Friday, June 5, 2015

Einstein & Mumford: locating Mumford's letter in a larger historical context

Einstein & Mumford: locating Mumford's letter in a larger historical context
Shiva Shankar
A few days ago the distinguished mathematician Professor David Mumford wrote a letter to the Director of IIT Madras regarding the decision to ban the Ambedkar-Periyar Study Circle and emphasising the importance of freedom of speech, especially in a university campus.

Professor Mumford's letter has been met with widespread jubilation from Dalit and other progressive groups. However there have been a few who have expressed consternation, strangely many of them people in Indian academia who should have been the first to support every freedom on their campuses!

In this brief mail I would like to locate Mumford's letter in a larger historical context by drawing a parallel with the famous letter that Einstein wrote to President Truman about the anti lynching law (which was delivered by Paul Robeson, the African American poet).

Both Einstein and Mumford's letters were written in response to a specific incident (the Tennessee lynchings and the ban on APSC respectively) but addressed the larger issue of human rights (of African Americans and Dalits). Neither wrote their letters in ignorance of the history of discrimination that spawned these incidents. Einstein had, while still in Germany, lent his name to a letter in defence of the 'Scottsboro Boys' (along with Thomas Mann and others) and was well informed of the violence of slavery in America. Similarly, Mumford, who has been a visitor to India for 50 years, is very knowledgeable of Dalit struggles for liberty and of the life and work of Dr.B.R.Ambedkar.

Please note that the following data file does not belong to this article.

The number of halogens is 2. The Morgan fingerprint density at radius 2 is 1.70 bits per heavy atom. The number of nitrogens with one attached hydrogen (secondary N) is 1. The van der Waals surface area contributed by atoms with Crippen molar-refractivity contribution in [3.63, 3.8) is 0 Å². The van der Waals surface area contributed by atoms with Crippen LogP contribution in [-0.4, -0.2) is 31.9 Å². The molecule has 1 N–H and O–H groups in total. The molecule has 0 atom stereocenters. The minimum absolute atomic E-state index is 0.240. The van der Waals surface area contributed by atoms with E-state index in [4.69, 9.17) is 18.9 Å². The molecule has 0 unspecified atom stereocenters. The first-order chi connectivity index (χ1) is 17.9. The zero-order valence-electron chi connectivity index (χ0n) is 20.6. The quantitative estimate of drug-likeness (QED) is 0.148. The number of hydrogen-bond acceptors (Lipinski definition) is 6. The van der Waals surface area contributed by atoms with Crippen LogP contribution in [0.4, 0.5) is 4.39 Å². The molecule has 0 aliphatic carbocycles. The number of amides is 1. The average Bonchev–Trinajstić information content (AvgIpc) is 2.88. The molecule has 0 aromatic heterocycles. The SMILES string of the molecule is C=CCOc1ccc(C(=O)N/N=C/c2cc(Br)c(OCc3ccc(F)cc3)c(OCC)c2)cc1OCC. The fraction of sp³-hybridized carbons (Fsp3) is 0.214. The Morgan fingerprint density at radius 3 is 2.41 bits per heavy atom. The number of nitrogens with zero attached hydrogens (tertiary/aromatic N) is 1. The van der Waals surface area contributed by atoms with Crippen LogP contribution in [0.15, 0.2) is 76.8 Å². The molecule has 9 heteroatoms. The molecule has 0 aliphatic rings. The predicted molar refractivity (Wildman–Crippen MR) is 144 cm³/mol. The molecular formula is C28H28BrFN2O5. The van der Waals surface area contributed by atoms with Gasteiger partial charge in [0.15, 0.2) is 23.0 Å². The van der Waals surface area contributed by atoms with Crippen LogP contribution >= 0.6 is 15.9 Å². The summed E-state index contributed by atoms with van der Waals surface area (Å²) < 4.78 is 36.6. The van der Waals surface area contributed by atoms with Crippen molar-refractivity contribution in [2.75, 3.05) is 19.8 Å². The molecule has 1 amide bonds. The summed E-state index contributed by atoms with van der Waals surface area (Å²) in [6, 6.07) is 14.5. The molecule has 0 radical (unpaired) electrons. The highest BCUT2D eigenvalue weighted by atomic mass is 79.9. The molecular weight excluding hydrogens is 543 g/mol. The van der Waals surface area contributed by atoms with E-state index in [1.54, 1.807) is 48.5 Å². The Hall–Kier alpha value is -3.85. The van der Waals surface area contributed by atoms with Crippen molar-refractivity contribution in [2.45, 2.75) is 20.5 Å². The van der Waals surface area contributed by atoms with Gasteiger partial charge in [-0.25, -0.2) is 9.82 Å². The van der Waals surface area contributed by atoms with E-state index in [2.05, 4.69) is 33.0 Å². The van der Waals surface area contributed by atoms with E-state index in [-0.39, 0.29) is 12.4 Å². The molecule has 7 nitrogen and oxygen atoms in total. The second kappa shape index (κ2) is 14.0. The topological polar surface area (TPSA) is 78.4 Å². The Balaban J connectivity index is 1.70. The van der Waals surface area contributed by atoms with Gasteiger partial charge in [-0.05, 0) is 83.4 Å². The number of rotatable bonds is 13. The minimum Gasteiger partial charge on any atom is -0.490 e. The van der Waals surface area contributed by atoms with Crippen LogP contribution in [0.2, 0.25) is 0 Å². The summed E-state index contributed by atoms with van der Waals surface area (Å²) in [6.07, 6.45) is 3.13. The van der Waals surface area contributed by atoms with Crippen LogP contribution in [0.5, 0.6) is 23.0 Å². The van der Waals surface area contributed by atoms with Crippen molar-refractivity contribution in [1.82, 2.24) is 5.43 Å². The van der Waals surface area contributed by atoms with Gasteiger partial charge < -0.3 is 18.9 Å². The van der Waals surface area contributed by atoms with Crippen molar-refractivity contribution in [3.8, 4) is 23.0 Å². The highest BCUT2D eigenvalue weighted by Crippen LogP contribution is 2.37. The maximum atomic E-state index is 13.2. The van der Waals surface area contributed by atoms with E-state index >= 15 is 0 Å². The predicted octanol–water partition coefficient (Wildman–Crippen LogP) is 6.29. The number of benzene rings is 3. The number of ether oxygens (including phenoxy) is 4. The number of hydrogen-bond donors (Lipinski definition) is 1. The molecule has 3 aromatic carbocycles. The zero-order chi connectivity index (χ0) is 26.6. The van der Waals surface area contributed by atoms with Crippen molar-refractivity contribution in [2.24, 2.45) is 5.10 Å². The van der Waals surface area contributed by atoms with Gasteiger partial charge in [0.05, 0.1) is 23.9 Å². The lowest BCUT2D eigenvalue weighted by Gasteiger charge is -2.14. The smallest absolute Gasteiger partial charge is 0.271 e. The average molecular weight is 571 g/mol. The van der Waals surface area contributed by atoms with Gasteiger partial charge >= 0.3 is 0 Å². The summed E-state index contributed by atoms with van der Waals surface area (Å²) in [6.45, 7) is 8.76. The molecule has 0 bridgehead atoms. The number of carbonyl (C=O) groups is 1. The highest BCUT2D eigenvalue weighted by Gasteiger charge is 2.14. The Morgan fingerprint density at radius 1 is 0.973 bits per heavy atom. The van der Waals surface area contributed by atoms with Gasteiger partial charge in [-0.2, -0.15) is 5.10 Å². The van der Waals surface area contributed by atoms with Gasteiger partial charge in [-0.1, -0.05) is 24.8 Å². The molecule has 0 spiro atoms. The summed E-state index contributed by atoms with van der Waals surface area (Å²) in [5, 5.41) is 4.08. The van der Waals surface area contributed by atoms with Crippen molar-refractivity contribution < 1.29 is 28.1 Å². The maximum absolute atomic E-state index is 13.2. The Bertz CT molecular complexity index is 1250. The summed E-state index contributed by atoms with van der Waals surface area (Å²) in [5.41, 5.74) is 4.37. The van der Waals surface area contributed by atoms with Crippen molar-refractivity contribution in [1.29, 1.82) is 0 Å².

Both Einstein and Mumford argue that the action they propose is for the greater good of all; while Einstein writes that 'lynching cannot be permitted to continue unchecked in a nation founded upon justice and equality', Mumford writes 'of the deep social struggles that quite possibly are coming to a head as India takes a central role in the world'.

Both letters are examples of taut tight writing that bring to bear enormous insight into the issue at hand. Both Einstein and Mumford had obviously thought deeply about the pre-eminent issue of our times - universal human rights.

Then, as now, were some people who riduculed and who suggested that scientists confine themselves to their science and not meddle with issues that are not their concern. Human rights not their concern?! How uncouth and puerile seem Einstein's detractors today! And may I suggest that the same fate awaits Mumford's prejudiced detractors?

When people of the stature of Einstein and Mumford write on an issue, the rest of us should pause to listen closely and to think. Otherwise the loss will only be ours.

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